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Patients with platinum-sensitive recurrent ovarian cancer treated with niraparib had an acceptable safety profile regardless of the dose being adjusted for weight.
Patients with platinum-sensitive recurrent ovarian cancer (PSROC) treated with niraparib (Zejula) had an acceptable safety profile regardless of the dose being adjusted for weight, according to updated data from the phase 3 NORMA trial (NCT03705156) presented at the 2021 American Society of Clinical Oncology Annual Meeting.
Approximately 70% of women with advanced ovarian cancer relapse within 2 years of receiving platinum-based chemotherapy, despite high initial response rates. For patients who remain platinum-sensitive, they may undergo multiple lines of retreatment with a platinum-based chemotherapy. However, with each line of therapy, treatment effectiveness diminishes, eventually leading to resistance and toxicity. The poly(ADP-ribose) polymerase (PARP) inhibitor, niraparib, is currently approved as maintenance therapy for newly diagnosed ovarian cancer and/or PSROC in the United States, Europe, and China. However, questions still remain surrounding its efficacy in PSROC at individualized doses.
“A retrospective analysis indicated that an individualized starting dose may improve the safety profile of niraparib without compromising efficacy,” said Jing Wang, MD, a gynecologic oncologist at the Hunan Cancer Hospital in Hunan in China.
The ongoing randomized, double-blind, placebo-controlled phase 3 NORA trial includes 265 participants with PSROC. The primary end point of the study is progression-free survival (PFS). The secondary outcomes include chemotherapy-free interval (CFI), time to first subsequent anti-cancer treatment (TFST), and overall survival (OS).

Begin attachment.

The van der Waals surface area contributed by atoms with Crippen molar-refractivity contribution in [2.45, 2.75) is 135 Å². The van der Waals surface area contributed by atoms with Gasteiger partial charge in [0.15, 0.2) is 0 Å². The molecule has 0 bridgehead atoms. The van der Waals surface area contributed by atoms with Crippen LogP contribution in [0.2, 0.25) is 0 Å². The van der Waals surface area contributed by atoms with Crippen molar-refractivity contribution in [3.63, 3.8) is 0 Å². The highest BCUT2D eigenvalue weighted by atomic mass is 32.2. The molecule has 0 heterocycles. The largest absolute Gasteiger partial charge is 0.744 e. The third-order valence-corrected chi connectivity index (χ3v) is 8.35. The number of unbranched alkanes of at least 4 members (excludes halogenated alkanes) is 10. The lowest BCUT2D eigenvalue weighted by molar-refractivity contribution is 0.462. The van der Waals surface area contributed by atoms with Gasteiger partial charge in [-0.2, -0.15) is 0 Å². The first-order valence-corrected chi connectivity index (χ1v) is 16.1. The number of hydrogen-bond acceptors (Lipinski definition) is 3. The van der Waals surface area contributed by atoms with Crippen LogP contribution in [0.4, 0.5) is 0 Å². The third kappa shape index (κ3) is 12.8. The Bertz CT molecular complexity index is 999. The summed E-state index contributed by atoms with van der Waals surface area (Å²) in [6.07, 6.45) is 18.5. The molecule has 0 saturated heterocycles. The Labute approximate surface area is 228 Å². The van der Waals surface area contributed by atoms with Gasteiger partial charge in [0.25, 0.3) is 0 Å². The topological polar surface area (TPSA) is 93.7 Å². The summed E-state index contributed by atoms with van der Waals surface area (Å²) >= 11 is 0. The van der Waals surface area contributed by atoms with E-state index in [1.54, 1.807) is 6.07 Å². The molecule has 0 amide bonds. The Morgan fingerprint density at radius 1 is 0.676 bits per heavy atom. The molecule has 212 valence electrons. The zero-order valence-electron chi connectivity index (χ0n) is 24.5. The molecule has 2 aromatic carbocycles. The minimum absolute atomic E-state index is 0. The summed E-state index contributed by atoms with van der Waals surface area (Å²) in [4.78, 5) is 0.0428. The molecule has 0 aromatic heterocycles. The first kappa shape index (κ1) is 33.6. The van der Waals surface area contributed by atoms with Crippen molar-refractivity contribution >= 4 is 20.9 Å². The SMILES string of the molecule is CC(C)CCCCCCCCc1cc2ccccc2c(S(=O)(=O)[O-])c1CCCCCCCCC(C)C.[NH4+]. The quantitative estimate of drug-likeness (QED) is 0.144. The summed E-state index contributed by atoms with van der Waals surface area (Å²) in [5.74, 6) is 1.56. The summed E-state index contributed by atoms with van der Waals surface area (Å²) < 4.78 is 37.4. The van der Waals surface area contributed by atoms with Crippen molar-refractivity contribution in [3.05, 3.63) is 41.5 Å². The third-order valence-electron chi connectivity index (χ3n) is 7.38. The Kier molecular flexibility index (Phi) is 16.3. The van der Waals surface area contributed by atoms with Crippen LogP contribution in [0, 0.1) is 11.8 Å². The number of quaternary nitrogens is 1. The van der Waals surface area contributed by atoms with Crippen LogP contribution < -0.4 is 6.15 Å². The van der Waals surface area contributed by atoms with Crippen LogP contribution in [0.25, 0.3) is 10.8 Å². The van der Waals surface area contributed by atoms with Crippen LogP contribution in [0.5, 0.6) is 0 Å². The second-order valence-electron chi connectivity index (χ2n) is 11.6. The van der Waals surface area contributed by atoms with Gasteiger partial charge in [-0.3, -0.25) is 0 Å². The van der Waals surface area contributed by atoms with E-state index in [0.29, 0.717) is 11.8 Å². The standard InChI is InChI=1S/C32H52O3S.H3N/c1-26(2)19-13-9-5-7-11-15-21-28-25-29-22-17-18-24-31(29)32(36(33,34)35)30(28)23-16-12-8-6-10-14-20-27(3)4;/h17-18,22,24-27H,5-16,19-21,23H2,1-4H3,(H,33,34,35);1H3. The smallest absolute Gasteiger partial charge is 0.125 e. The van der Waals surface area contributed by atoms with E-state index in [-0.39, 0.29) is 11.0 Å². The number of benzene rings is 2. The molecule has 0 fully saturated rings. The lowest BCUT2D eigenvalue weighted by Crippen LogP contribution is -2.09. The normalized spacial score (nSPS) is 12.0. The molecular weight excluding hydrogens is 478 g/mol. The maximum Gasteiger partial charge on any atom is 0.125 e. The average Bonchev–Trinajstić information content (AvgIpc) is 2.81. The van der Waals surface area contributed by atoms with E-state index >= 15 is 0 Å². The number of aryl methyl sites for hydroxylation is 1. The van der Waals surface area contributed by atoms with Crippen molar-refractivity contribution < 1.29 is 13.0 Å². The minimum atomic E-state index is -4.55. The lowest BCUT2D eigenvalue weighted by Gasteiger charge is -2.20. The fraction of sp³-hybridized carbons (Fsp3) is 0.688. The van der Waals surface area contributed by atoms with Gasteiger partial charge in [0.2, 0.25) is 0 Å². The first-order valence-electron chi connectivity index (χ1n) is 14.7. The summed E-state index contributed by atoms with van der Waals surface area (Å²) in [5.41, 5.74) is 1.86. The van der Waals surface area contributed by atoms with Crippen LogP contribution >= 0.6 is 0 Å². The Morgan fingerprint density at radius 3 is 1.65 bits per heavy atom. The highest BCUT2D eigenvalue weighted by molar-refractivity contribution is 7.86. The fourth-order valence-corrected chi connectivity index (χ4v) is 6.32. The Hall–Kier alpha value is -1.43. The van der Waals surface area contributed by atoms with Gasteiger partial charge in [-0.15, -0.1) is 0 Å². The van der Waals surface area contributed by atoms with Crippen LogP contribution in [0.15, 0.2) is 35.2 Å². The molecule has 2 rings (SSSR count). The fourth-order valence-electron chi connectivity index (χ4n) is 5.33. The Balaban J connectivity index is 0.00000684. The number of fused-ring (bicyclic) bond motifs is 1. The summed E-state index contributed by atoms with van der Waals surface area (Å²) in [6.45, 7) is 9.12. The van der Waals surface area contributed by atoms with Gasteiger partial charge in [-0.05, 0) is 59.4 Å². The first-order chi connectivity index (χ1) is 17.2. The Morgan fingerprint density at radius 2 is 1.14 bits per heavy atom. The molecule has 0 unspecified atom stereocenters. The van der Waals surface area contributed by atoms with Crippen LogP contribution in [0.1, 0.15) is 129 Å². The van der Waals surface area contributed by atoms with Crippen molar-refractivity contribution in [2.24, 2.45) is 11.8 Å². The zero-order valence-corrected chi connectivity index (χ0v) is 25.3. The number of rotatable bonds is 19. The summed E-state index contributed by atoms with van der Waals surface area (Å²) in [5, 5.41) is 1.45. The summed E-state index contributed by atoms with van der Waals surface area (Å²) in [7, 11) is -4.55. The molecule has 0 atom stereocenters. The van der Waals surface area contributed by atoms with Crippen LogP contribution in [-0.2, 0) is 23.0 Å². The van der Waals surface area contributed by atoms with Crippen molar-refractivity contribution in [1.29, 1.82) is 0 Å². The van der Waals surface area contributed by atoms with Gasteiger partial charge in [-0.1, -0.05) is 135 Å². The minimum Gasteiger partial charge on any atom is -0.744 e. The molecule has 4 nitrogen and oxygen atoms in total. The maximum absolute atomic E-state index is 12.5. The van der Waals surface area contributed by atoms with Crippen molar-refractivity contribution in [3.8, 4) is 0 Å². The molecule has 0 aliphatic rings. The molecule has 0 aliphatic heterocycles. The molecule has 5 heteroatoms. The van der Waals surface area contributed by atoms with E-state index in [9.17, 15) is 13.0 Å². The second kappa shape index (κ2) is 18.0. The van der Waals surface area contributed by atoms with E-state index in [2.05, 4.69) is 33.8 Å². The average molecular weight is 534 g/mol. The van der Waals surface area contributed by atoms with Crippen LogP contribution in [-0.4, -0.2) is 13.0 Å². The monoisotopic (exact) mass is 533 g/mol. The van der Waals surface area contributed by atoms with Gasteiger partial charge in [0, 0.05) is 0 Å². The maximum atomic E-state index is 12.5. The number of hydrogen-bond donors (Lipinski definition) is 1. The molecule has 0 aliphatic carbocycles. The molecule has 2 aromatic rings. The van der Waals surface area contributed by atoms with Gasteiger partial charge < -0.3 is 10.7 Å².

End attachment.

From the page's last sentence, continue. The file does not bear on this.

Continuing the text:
Patients in the study were randomized 2:1 to receive either oral niraparib at 300 mg/day or 200 mg/day given their body weight was <77 kg or matching placebo. Of the 265 patients, 16 received niraparib or matched placebo at a fixed dose of 300mg/day and 249 received an individualized starting dose of niraparib (n = 166) or matched placebo (n = 83). The baseline characteristics between the 2 groups were similar.
Those enrolled were Chinese patients aged 18 years or older with PSROC who received at least 2 prior line of platinum-based chemotherapy with a complete response or partial response after the first-line and received at least 4 cycles of the second-line therapy. All patients enrolled had an ECOG score of 0 or 1. The study population was assessed for safety through the monitoring of treatment-emergent adverse events (TEAEs) and of the incidence of TEAEs of special interest. Those included hematologic, gastrointestinal, and other symptomatic TEAEs. For the safety analysis, the incidence of TEAEs was reported by the month of first occurrence and then categorized and graded per the National Cancer Institute Common Terminology Criteria for Adverse Events v4.03.
The analysis showed that the majority of the TEAEs associated with niraparib were low grade. These TEAEs occurred early for most patients, mainly in the first month of treatment, and decreased considerably with the help of dose modifications.
“In the niraparib group, the incidence of most TEAEs, except for anemia, were greatest in the first month after treatment initiation and declined sustainably thereafter,” said Wang. “By month 6, the incidence of all TEAEs was similar or lower in the niraparib group versus [the] placebo group.”